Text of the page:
Now, why would we want to grow such a horrible, cancer causing substance? Tobacco is used as an insect repellant in the garden and it's also used to worm animals. The remarkable stimulant properties of tobacco were utilised by early American Indians in curing wounds, swellings, coughs, tooth-ache, rheumatism, and stomach disorders. Tobacco was administered to patients in several forms, and was used in emergency treatment for snake and insect bites. We believe, as with most things, that proper use of an herb can be beneficial, but abuse, of almost everything, is detrimental. Tobacco can be tricky to grow though, so this year might not be a success but if not then we'll try again next year!
Lastly, this is Asa's 8 month portrait. I debated about posting a picture of his little naked heiney but I couldn't resist!

Tuesday, June 1, 2010

Of vintage canners, planting by moon, and 1940's rationing

I wanted to blog about everything that doesn't have to do with Katie's birthday today, mostly farm and kitchen related happenings. I needed a second pressure canner, so many things take 90 minutes to process plus the heat up and cool down times that 7 jars can take a few hours all told. New pressure canners cost a bit more than I'm willing to pay for such a thin walled contraption (they say it's to make them heat up and cool down faster than the old style but I don't believe it, it's all about cheap, shoddy goods) so I kept watch for a nice used one and I found this beauty!

I think it dates to the 1930's, it has wooden handles instead of the usual Bakelite. I really think it's cute, or as cute as a pressure canner can reasonably be anyway. :-)

We planted the crops that bear above ground last Wednesday and Thursday, the ground was dry and we didn't water them at all and!!! the plants are up, way up, yesterday morning! That is so amazing! I have never, in all my years of gardening seen seeds do this. Planting by the Moon was one of the smartest gardening moves we've ever made. Above is one of the hills of corn with a bean also up (they use the corn stalks to trellis themselves).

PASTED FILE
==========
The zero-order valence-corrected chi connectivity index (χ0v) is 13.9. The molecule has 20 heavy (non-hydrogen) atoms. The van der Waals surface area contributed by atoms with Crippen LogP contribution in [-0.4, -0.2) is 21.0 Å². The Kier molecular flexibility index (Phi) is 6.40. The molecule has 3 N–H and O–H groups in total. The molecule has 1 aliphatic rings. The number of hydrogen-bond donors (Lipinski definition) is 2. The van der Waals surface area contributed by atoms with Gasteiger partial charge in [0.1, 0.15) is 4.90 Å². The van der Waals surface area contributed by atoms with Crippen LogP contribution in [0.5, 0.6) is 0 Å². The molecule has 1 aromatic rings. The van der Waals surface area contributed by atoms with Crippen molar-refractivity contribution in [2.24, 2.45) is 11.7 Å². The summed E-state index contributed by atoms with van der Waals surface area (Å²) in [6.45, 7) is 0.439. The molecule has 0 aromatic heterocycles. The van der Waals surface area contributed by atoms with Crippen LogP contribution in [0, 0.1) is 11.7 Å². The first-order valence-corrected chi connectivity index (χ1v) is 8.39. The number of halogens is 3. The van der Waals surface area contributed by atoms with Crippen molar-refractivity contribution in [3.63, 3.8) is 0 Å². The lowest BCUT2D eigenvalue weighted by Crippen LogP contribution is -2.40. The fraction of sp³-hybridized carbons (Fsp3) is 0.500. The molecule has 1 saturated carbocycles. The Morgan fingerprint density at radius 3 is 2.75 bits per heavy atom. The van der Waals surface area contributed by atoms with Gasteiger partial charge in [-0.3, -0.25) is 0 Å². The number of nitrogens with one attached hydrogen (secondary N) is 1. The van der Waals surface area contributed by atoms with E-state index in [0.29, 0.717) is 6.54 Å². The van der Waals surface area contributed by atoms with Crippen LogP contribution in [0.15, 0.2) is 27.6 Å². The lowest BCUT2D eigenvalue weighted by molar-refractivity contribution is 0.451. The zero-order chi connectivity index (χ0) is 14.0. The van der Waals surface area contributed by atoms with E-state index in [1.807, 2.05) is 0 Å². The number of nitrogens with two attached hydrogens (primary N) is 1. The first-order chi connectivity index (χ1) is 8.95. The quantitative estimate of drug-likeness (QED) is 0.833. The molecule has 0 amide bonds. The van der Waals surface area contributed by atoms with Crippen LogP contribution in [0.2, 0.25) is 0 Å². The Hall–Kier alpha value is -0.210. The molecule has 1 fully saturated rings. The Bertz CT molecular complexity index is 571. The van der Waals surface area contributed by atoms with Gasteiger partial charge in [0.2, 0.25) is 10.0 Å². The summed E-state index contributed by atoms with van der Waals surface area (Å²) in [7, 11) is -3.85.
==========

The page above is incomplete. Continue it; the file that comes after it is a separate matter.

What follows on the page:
On my way back from taking the garden picture I snapped this picture below. I didn't "artistically arrange" the snaths or the yoke. They rest at the corner of the porch and the yoke does its duty daily in the hauling of water to the pigs, chickens, turkeys and cow. The yoke is surprisingly comfortable, light weight yet strong. Aleks used it this Spring in hauling sap, that was its original purpose but now it assists in water hauling. Following the old ways brings such a sense of "rightness" about it, there's something about doing the same things in the same way that people have been doing for hundreds of years that meets a need that humans have to feel connected to the natural world. There's a peace in it that isn't readily found in our plastic, throw away world.

I dispatched Levi to go take a picture of the Buff Orpington hen with her Chocolate turkey baby, as you can see by the ruffled neck feathers the hen was irritated at the intrusion. She was so anxious to go broody that Aleks gave her a turkey egg and she struts around proudly with her surrogate baby. :-)

Doesn't it look like a little bandit? Chocolate turkeys are very rare, one of the rarest heritage breeds that there are.

And lastly, have you read about the gal who decided to lose weight following 1940's recipes using rationed food proportions? Her goal is to lose 100 pounds and she's well on her way. I thought it was an interesting idea and certainly a worthwhile goal. She lists an authentic recipe for every pound she loses, I think there are 30 some on there now.

17 years ago on this day......

17 years ago on this day I became the Mother of my first daughter. I really, really wanted 3 things: a little girl, born in May and with a lot of hair. We got our little girl on May 31, named her Katherina Norriel and she had more hair than any other baby that I have ever had. :-) The 17 years have *flown* by and she's no longer little, she has in fact grown into a lovely young woman.

She is now the confident, competent default manager of our home when I'm not here, a good cook and wonderful baker, laundry washing, nose wiping, diaper changing beloved big sister to her 7 younger siblings. She is a lover of Country and Bluegrass music, enjoys Hank Williams and Josh Turner, horses, gardening, canning, writing, photography and stealing all my clothes so that I don't have anything to wear. :-)

Raising children can be a worrisome thing, at least for me as I am a natural worrier. It is a relief to see your children turn out well, not perfect, but striving to walk in the light that they've been given. I am a thankful Mother to be able to see the day when my children love and thank me for the way they were raised, it is a sweet, sweet reward!

I love you Katie!!!